Incidences of bullying are occurring in preschools.  With bullying linked to a range of poor outcomes in adulthood, psychologists are urging schools to adopt best practice to protect students.

sad-boy-iStock-491575574-web-1-e1489719949966Addressing bullying in schools is an important preventative health measure but many schools are failing to adopt the most promising psychological processes.

Helen McGrath MAPS, a psychologist and educator who is a member of the National Centre Against Bullying, said that schools are struggling to identify and contend with the concerning behaviour. While most schools are addressing the challenge head-on, some are failing to adopt nationally recognised anti-bullying principles.

Dr McGrath says: “At its heart, bullying is defined as repeated behaviour by an individual or group with the intention to harm or cause distress to a specific individual. The intention and the repeated nature is what sets it apart from straightforward harassment or abuse.”

Consequences of bullying

Suffering bullying has been linked to poor physical and  mental health  later in life  but psychologists are increasingly aware that those who bully are also likely to go on to experience social and emotional problems.

She says: “Australian and overseas research suggests that they have a greater instance of developing anti-social behaviour disorder, which encompasses psychopathy and sociopathy. If we can address bullying behaviours, we can head off very damaging later-life consequences and effectively reduce mental health and crime problems.”

Challenges for schools

Research has increasingly identified instances of bullying in preschool settings. This can entail children being pushed over or excluded from games, with behaviour becoming more entrenched if it is not addressed.

One of the biggest challenges for schools responding to instances of bullying is identifying exactly what has occurred. “Schools must be careful to keep an open mind. Often children who are capable of bullying others are quite often popular with staff. Children can be well able to pretend they meant no harm when the intention was very much to hurt a peer. This is an easy way to avert responsibility for what has gone on,” she says.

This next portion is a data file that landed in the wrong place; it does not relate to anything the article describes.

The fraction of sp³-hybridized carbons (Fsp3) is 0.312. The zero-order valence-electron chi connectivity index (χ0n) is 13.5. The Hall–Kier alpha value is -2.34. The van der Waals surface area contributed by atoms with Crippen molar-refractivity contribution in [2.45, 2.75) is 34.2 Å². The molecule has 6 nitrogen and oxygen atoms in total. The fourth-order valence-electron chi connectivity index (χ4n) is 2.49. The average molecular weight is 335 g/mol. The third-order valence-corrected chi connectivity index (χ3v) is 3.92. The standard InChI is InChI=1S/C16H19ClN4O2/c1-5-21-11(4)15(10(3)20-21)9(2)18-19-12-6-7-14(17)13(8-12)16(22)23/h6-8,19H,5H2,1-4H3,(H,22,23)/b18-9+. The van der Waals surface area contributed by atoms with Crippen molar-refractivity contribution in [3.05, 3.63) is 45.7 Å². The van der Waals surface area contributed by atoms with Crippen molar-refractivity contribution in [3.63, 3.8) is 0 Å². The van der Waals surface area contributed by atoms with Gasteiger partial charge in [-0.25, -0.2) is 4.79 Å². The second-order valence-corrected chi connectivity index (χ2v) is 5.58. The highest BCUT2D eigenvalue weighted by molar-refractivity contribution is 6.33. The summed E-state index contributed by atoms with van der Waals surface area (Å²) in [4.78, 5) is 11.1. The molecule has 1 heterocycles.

Best practice standards

Dr McGrath was one of the professionals who helped devise the National Safe Schools Framework (not to be confused with the Safe Schools Coalition Australiaprogram). This standard was released in 2011 and sets out the nine areas schools must address in order to prevent or manage bullying behaviour.

The areas – which are explored on the government-funded information site Student Wellbeing Hub – include: commitment from school leadership, early intervention, engagement with families and communities, positive behaviour support, clear policies and a focus on student wellbeing. The framework was developed at the request of the Federal Government but is not compulsory.

Psychologists such as Dr McGrath say it remains important that both children on the receiving end of bullying, and those perpetrating it, are not labelled as ‘victims’ or ‘bullies’. “Labels such as these are very stigmatising, and can get in the way of preventing and dealing with outbreaks of the behaviour.”

Treatment that works

A form of psychological counselling called motivational interviewing is showing signs of being effective in addressing the causes and effects of bullying. This delves into the underlying motivations driving the problem behaviour and helps young people work out ways to meet their needs without hurting peers.

Dr McGrath said: “We need better access to psychological help for schools and for those who work in schools to be trained in ‘motivational interviewing’, an approach which has been shown to be quite effective in reducing bullying situations.”

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